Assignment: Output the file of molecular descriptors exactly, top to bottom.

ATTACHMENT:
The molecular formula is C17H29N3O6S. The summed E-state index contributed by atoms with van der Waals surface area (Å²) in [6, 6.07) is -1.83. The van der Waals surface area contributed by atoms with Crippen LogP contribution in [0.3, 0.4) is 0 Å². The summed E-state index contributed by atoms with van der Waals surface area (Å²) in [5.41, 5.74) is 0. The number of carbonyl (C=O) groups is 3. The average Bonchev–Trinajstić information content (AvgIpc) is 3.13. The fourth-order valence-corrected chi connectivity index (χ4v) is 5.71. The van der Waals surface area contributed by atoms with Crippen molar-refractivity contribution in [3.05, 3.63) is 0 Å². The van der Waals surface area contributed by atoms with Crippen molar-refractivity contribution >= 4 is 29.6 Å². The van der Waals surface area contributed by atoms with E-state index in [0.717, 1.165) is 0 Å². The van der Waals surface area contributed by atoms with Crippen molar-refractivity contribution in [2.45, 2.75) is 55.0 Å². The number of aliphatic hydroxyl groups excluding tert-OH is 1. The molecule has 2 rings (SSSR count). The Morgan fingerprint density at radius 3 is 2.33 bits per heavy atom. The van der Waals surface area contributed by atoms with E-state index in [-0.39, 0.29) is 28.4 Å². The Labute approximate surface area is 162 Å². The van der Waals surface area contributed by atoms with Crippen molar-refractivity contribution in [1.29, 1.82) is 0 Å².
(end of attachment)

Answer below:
The molecular formula is C17H29N3O6S. The summed E-state index contributed by atoms with van der Waals surface area (Å²) in [6, 6.07) is -1.83. The van der Waals surface area contributed by atoms with Crippen LogP contribution in [0.3, 0.4) is 0 Å². The summed E-state index contributed by atoms with van der Waals surface area (Å²) in [5.41, 5.74) is 0. The number of carbonyl (C=O) groups is 3. The average Bonchev–Trinajstić information content (AvgIpc) is 3.13. The fourth-order valence-corrected chi connectivity index (χ4v) is 5.71. The van der Waals surface area contributed by atoms with Crippen molar-refractivity contribution in [3.05, 3.63) is 0 Å². The van der Waals surface area contributed by atoms with Crippen molar-refractivity contribution >= 4 is 29.6 Å². The van der Waals surface area contributed by atoms with E-state index in [0.717, 1.165) is 0 Å². The van der Waals surface area contributed by atoms with Crippen molar-refractivity contribution in [2.45, 2.75) is 55.0 Å². The number of aliphatic hydroxyl groups excluding tert-OH is 1. The molecule has 2 rings (SSSR count). The Morgan fingerprint density at radius 3 is 2.33 bits per heavy atom. The van der Waals surface area contributed by atoms with E-state index in [-0.39, 0.29) is 28.4 Å². The Labute approximate surface area is 162 Å². The van der Waals surface area contributed by atoms with Crippen molar-refractivity contribution in [1.29, 1.82) is 0 Å².